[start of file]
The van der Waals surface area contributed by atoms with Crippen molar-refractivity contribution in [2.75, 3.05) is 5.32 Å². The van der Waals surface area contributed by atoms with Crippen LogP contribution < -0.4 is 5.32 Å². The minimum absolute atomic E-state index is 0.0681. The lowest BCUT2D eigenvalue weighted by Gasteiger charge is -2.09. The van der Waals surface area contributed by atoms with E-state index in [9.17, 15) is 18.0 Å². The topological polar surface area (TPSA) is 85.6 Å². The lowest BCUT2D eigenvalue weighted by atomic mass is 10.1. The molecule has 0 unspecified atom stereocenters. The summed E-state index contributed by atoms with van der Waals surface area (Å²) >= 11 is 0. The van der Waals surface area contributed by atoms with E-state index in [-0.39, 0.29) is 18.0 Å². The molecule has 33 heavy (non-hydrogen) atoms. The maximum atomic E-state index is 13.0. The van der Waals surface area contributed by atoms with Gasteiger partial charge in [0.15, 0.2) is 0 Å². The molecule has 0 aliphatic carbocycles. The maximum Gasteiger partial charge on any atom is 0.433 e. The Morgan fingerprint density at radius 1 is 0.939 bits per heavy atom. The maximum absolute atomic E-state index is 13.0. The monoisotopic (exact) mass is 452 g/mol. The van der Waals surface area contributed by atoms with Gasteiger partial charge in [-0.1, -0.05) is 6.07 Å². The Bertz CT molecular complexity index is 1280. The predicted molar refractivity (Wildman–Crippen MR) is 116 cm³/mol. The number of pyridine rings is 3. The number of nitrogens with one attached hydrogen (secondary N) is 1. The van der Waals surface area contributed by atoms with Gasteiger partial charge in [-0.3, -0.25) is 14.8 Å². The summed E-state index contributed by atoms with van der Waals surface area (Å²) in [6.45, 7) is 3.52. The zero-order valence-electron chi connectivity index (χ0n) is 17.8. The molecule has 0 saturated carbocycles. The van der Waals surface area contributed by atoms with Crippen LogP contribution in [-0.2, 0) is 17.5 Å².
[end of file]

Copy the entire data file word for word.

The van der Waals surface area contributed by atoms with Crippen molar-refractivity contribution in [2.75, 3.05) is 5.32 Å². The van der Waals surface area contributed by atoms with Crippen LogP contribution < -0.4 is 5.32 Å². The minimum absolute atomic E-state index is 0.0681. The lowest BCUT2D eigenvalue weighted by Gasteiger charge is -2.09. The van der Waals surface area contributed by atoms with E-state index in [9.17, 15) is 18.0 Å². The topological polar surface area (TPSA) is 85.6 Å². The lowest BCUT2D eigenvalue weighted by atomic mass is 10.1. The molecule has 0 unspecified atom stereocenters. The summed E-state index contributed by atoms with van der Waals surface area (Å²) >= 11 is 0. The van der Waals surface area contributed by atoms with E-state index in [-0.39, 0.29) is 18.0 Å². The molecule has 33 heavy (non-hydrogen) atoms. The maximum atomic E-state index is 13.0. The van der Waals surface area contributed by atoms with Gasteiger partial charge in [0.15, 0.2) is 0 Å². The molecule has 0 aliphatic carbocycles. The maximum Gasteiger partial charge on any atom is 0.433 e. The Morgan fingerprint density at radius 1 is 0.939 bits per heavy atom. The maximum absolute atomic E-state index is 13.0. The monoisotopic (exact) mass is 452 g/mol. The van der Waals surface area contributed by atoms with Gasteiger partial charge in [-0.1, -0.05) is 6.07 Å². The Bertz CT molecular complexity index is 1280. The predicted molar refractivity (Wildman–Crippen MR) is 116 cm³/mol. The number of pyridine rings is 3. The number of nitrogens with one attached hydrogen (secondary N) is 1. The van der Waals surface area contributed by atoms with Gasteiger partial charge in [-0.3, -0.25) is 14.8 Å². The summed E-state index contributed by atoms with van der Waals surface area (Å²) in [6.45, 7) is 3.52. The zero-order valence-electron chi connectivity index (χ0n) is 17.8. The molecule has 0 saturated carbocycles. The van der Waals surface area contributed by atoms with Crippen LogP contribution in [-0.2, 0) is 17.5 Å².